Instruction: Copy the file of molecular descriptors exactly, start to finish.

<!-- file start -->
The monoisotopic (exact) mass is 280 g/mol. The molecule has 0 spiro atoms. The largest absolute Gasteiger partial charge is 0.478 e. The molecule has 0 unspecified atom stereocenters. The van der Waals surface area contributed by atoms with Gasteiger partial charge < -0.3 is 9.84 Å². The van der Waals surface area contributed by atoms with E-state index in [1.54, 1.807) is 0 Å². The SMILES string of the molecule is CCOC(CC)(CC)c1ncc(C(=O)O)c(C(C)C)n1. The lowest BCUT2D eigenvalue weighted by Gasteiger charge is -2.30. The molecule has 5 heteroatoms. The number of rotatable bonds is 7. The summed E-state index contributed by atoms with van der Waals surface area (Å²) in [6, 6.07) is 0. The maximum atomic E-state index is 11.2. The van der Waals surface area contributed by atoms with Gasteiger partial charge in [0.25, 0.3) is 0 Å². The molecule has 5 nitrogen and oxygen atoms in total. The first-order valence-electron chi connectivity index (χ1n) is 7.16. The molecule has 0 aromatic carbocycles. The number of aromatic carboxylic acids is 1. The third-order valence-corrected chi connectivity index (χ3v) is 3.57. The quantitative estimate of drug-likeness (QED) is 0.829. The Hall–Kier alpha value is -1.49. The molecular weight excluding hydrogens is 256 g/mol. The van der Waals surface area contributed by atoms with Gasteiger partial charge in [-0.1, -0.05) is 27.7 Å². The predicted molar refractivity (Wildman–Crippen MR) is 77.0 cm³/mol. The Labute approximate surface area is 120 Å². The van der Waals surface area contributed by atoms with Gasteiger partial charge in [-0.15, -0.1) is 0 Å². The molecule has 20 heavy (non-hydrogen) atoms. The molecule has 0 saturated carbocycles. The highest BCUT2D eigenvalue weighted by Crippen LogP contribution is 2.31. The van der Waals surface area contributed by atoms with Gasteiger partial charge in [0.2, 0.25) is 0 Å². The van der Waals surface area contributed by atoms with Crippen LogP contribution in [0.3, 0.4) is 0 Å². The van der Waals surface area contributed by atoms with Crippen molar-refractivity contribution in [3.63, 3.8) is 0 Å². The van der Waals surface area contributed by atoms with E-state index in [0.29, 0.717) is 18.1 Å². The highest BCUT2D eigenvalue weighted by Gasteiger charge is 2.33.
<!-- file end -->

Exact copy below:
The monoisotopic (exact) mass is 280 g/mol. The molecule has 0 spiro atoms. The largest absolute Gasteiger partial charge is 0.478 e. The molecule has 0 unspecified atom stereocenters. The van der Waals surface area contributed by atoms with Gasteiger partial charge < -0.3 is 9.84 Å². The van der Waals surface area contributed by atoms with E-state index in [1.54, 1.807) is 0 Å². The SMILES string of the molecule is CCOC(CC)(CC)c1ncc(C(=O)O)c(C(C)C)n1. The lowest BCUT2D eigenvalue weighted by Gasteiger charge is -2.30. The molecule has 5 heteroatoms. The number of rotatable bonds is 7. The summed E-state index contributed by atoms with van der Waals surface area (Å²) in [6, 6.07) is 0. The maximum atomic E-state index is 11.2. The van der Waals surface area contributed by atoms with Gasteiger partial charge in [0.25, 0.3) is 0 Å². The molecule has 5 nitrogen and oxygen atoms in total. The first-order valence-electron chi connectivity index (χ1n) is 7.16. The molecule has 0 aromatic carbocycles. The number of aromatic carboxylic acids is 1. The third-order valence-corrected chi connectivity index (χ3v) is 3.57. The quantitative estimate of drug-likeness (QED) is 0.829. The Hall–Kier alpha value is -1.49. The molecular weight excluding hydrogens is 256 g/mol. The van der Waals surface area contributed by atoms with Gasteiger partial charge in [-0.1, -0.05) is 27.7 Å². The predicted molar refractivity (Wildman–Crippen MR) is 77.0 cm³/mol. The Labute approximate surface area is 120 Å². The van der Waals surface area contributed by atoms with Gasteiger partial charge in [-0.15, -0.1) is 0 Å². The molecule has 20 heavy (non-hydrogen) atoms. The molecule has 0 saturated carbocycles. The highest BCUT2D eigenvalue weighted by Crippen LogP contribution is 2.31. The van der Waals surface area contributed by atoms with Gasteiger partial charge in [0.2, 0.25) is 0 Å². The van der Waals surface area contributed by atoms with Crippen LogP contribution in [0.3, 0.4) is 0 Å². The van der Waals surface area contributed by atoms with Crippen molar-refractivity contribution in [3.63, 3.8) is 0 Å². The van der Waals surface area contributed by atoms with E-state index in [0.29, 0.717) is 18.1 Å². The highest BCUT2D eigenvalue weighted by Gasteiger charge is 2.33.